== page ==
This is my blog about my interests in photography and film-making, also my travels as well as other items that I feel may be of interest. I also run the Photography equipment website, Filmcam....................................... IF YOU WANT TO ENLARGE ANY IMAGE BELOW SIMPLY CLICK ON IT !

Friday, May 29, 2009

Henri Barges In

This picture bothers me. Cartier-Bresson's "Bargeman on the Seine River", taken as usual with his 35mm Leica. I'm looking at page 11 of "Great Themes" in that excellent Time-Life series on photography, badly shown here for obvious reasons. You've bound to have seen it in many other publications too.

For me this image is absolutely extraordinary. The bargeman, not far from Henri's 50mm lens, is out-of-focus, yet he occupies a big chunk of the frame. Not at the side as maybe other photographers would have done, but bang in the centre. In contrast, the bargeman's World we see sharply on all sides. We have the wonderful diagonals and shapes of the roof, the mother's foot, the dog's ear and the soft-focus elbow. It's such a dynamic image, our eyes constantly moving about... the cherub, the dog in mid-wag, and so on.

How could anyone have grabbed such a whimsical picture ? Surely, the family would have shown at least some interest in a wandering man with a camera. After all, not too many folks carried cameras in 1957. But their attention is on the baby, the bargeman. Even the nearby wagging dog isn't interested in Henri. Just maybe the other dog is.

So how on earth did Henri make this image before the whole pattern collapsed. Maybe he just saw it with his eyes, instantly raised the camera and clicked. But then he would have risked a parallax problem caused by the close figure, and omitting vital details. Surely he had to spend at least a moment or two composing... didn't he ? !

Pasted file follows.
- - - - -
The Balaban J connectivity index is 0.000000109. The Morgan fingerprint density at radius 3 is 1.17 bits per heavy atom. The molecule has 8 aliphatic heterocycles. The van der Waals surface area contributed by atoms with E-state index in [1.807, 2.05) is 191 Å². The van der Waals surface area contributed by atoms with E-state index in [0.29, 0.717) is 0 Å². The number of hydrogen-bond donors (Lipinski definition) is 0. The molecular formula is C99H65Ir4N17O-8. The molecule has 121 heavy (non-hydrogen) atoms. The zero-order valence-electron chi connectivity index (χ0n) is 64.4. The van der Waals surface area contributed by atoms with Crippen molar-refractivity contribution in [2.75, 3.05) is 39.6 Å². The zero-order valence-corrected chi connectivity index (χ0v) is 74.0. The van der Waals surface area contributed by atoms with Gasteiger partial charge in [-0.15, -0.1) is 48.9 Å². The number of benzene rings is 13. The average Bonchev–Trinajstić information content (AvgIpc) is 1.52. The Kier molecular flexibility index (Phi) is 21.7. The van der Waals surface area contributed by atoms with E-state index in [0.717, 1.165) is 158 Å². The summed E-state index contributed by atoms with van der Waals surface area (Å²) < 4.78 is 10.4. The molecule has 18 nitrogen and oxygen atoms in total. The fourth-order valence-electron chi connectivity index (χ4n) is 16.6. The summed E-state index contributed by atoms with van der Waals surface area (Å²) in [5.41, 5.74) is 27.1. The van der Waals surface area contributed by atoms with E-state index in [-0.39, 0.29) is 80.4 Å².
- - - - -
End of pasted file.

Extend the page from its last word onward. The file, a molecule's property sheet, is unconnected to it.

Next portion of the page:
Wednesday, May 13, 2009

Kodachrome... Alive or Dead ?

Is Kodachrome still available ? Can it still be processed ? There seems to be a great deal of confusion around.

Kodachrome is of course that legendary colour transparency film that first appeared in 1935. Amazingly, it was invented by two musicians who also enjoyed dabbling in chemistry, and their names were Godowsky and Mannes. The saying goes: "Kodachrome was made by God and Man !" What they came up with led to some of the greatest colour photos of the 20th century. In the dentist's waiting room, many a tooth-ache must have been calmed gazing at those images in the National Geographic mag.

Firstly Kodachrome was manufactured in 16mm movie, then came 8mm, 35mm and other formats. Also 120, which I regret not using. After initial teething problems, Kodachrome was recognised as THE most stable colour film. Archivally stored, the images should last hundreds of years.

Kodachrome is also a very sharp film with accurate colour rendering. It is difficult to describe in words the sort of 'naturalness' and clarity typical of a Kodachrome. But it's market share declined when Fuji introduced their own high resolution films, which had the advantage of easy E6 processing. Kodachrome's process is highly complicated, having to add the colour dye couplers. Over the years, processing labs declined in number. Kodak has now closed its remaining plant at Lausanne, Switzerland. And their decision-makers (who probably never used Kodachrome themselves) have ceased manufacture of arguably the world's greatest colour film.

A bleak picture ? Yes and no. Kodachrome continues to be processed by the independent Dwayne's Photo of Kansas USA. They offer a top quality service, and also sell Kodachrome 64 slide film. And until very recently you could buy 35mm Kodachrome here in the UK from Boots the chemists of all places... maybe worth asking them if any tucked away. Super-8 Kodachrome Movie film is still obtainable from Dwaynes, and also from Wittner of Germany where it is packed under their own label. They will also forward your super-8 film to Dwayne's if desired. Whereas film used to be process-paid, you now have to cough up extra, but it's probably worth it. On the other hand, I understand 35mm slide film continues to be processed without charge if you send it to the Kodak Lausanne address. (They then forward to Dwayne's.)

You can find secondhand film on Ebay etc. It's condition will depend on how it was stored, but generally Kodachrome should be OK for several years after the best-before date. Maybe because, unlike other colour films, it's inherently more like a black-and-white film ?

My advice is: if you have any Kodachrome hanging around in your still or movie camera, get it processed fairly soon. And if you want a final fling buy some while you still have the chance !